I hated pressuring my friends to join my parties.

I hated talking to strangers and turning every conversation into a discussion about the MLM products.

I hated handing out samples at every opportunity.

I hated the constant follow-up to ask whether a prospect was going to buy or not.

The constant grind of selling products that I couldn’t even wear myself (due to the allergic reaction) was torture. But instead of giving me objective advice, my upline did not want to hear about it.

She said:

“Just keep going. You’re doing great!”

“Don’t worry; if you keep buying the products and showing them to people, everything will be fine.”

“Are you telling your friends about the opportunity? That’s the way you’ll move up the ladder!”

To add insult to injury, once I started running into problems, my upline stopped returning my calls. I had no way to get a hold of her.

So I soldiered on, holding onto the hope that my constant spending would eventually result in the glorious success that had been promised. Instead of realizing my mistake and cutting my losses, I doubled down in the scheme and convinced myself that eventually, it would work out… regardless of the warning signs all around me.

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Although I did manage to make a few sales (and even achieved Top Seller of the Month in our region), it didn’t last. After just 8 months as an MLM sales rep, I finally called it quits.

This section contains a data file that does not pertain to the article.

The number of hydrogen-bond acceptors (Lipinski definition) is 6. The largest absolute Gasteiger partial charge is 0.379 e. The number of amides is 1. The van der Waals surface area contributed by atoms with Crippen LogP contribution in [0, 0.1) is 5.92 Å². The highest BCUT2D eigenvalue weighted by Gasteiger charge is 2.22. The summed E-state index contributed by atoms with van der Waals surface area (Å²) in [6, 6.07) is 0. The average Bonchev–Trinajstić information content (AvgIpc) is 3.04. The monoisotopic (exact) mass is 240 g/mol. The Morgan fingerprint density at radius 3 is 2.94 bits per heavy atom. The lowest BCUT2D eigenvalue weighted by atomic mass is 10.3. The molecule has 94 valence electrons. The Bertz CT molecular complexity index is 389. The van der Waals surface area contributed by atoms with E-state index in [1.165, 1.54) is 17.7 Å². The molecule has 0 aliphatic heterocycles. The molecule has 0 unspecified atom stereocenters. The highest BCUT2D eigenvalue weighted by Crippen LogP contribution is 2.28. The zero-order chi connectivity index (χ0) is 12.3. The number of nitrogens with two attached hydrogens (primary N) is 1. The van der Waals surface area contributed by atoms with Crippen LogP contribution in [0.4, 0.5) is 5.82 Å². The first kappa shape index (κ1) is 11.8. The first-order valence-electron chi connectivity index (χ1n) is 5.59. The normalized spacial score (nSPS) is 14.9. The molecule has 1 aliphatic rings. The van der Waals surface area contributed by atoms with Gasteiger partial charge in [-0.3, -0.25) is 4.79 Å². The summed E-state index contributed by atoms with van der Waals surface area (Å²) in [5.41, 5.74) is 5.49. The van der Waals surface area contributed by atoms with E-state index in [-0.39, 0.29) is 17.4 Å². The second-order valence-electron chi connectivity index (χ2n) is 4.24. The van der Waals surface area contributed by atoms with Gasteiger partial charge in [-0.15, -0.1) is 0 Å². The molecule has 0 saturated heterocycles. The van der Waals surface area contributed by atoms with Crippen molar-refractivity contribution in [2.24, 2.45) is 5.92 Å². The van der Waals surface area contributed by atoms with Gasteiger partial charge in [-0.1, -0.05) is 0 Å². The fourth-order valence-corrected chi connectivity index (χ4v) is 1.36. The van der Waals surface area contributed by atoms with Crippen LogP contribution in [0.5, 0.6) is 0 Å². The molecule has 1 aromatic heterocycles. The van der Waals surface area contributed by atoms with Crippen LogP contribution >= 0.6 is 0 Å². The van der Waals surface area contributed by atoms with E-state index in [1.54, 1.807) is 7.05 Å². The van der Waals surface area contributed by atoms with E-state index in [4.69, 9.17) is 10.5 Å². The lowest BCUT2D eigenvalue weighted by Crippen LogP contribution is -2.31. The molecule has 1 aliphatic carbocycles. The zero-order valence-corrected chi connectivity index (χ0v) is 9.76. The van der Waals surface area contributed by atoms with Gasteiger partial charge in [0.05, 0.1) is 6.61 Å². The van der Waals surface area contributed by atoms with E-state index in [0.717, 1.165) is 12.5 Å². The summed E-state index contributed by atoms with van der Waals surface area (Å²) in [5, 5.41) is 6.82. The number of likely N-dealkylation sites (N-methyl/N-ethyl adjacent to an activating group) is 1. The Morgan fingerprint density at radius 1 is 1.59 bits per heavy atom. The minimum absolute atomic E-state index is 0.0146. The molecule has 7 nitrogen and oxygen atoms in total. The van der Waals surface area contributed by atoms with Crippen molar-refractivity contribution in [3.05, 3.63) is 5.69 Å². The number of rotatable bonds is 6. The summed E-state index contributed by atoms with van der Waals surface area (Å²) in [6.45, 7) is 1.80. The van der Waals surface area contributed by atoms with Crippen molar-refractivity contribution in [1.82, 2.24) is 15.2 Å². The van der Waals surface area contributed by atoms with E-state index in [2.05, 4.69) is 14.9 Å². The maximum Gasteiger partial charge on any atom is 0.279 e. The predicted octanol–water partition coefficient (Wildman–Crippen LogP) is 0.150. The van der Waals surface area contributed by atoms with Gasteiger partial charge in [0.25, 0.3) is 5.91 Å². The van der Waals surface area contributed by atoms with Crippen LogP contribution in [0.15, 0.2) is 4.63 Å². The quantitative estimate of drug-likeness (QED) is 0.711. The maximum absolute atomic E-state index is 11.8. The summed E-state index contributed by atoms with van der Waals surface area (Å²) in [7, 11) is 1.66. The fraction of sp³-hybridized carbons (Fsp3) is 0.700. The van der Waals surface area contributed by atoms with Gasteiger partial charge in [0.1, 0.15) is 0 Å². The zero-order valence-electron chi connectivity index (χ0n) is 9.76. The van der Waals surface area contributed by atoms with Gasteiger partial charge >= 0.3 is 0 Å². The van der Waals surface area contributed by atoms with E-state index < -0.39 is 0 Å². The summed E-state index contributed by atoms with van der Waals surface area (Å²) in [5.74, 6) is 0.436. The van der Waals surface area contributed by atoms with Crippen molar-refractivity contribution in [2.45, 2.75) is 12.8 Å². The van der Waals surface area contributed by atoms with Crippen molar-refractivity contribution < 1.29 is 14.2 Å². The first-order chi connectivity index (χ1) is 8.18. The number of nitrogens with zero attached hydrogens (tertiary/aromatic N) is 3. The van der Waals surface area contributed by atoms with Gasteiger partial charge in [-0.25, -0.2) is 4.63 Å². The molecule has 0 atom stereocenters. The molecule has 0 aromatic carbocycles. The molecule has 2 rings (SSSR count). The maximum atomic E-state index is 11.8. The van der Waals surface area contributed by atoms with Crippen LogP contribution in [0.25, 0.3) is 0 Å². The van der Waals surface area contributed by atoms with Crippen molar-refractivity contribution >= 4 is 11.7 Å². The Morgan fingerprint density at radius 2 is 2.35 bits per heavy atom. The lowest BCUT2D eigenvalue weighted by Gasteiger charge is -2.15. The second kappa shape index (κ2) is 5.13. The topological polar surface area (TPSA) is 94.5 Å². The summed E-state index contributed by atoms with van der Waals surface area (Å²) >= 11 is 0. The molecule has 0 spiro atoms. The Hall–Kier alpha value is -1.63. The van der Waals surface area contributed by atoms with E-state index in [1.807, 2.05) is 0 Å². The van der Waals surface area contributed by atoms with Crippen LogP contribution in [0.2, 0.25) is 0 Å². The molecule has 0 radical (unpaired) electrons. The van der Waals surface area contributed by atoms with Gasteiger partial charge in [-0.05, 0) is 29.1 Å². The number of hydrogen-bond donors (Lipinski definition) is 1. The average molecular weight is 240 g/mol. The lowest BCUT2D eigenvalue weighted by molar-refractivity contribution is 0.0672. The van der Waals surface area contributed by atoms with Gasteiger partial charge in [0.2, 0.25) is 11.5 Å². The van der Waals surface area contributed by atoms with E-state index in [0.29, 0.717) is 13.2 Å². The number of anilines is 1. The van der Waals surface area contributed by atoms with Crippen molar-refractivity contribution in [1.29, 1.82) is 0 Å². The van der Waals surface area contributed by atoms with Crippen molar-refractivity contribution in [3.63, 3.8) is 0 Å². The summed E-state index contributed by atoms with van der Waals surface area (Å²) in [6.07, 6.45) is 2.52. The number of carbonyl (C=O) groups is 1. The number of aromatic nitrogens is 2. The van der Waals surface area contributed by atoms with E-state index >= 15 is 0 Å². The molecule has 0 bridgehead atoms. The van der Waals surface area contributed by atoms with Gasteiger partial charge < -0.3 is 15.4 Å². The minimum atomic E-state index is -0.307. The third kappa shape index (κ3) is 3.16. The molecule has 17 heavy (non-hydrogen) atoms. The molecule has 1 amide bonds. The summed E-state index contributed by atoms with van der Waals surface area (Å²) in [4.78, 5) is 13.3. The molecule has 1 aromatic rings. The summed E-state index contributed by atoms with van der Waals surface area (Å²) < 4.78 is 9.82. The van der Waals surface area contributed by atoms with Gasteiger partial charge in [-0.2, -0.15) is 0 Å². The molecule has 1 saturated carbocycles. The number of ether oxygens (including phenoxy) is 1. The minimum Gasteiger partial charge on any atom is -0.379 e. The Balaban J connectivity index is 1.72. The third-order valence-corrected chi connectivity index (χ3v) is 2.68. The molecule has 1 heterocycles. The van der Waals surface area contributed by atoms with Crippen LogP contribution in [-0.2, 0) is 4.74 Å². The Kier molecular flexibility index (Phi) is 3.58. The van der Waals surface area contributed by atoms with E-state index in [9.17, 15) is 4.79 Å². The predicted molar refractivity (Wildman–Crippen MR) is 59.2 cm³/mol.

But “failure” caused me to doubt myself and my abilities. For many years, I wondered…

Where did things go wrong?

Why was I unable to succeed as an MLM sales rep?

If you take a look at social media, you will see the glitz and glamour that Multi-Level Marketing companies present to the world. They love to portray extremely successful MLM stars with large cash bonuses as the standard everyone hopes to become. Maybe you received a message from a long-lost friend, inviting you to coffee… so they could tell you all about how their new company has changed their lives.

The truth is that a majority of people who sign up with this type of business model will barely break even. (Check out these Income Disclosures Statements for more detailed information). Most us even will go into debt or spend hard-earned savings in an attempt to make it big. (A Vice video about LuLaRoe’s disastrous downfall explains it well).


When I tried to get answers on why my MLM attempts weren’t working, I was told that the failure was all my fault.

The sneaky message that is built into the fabric of every MLM company is this: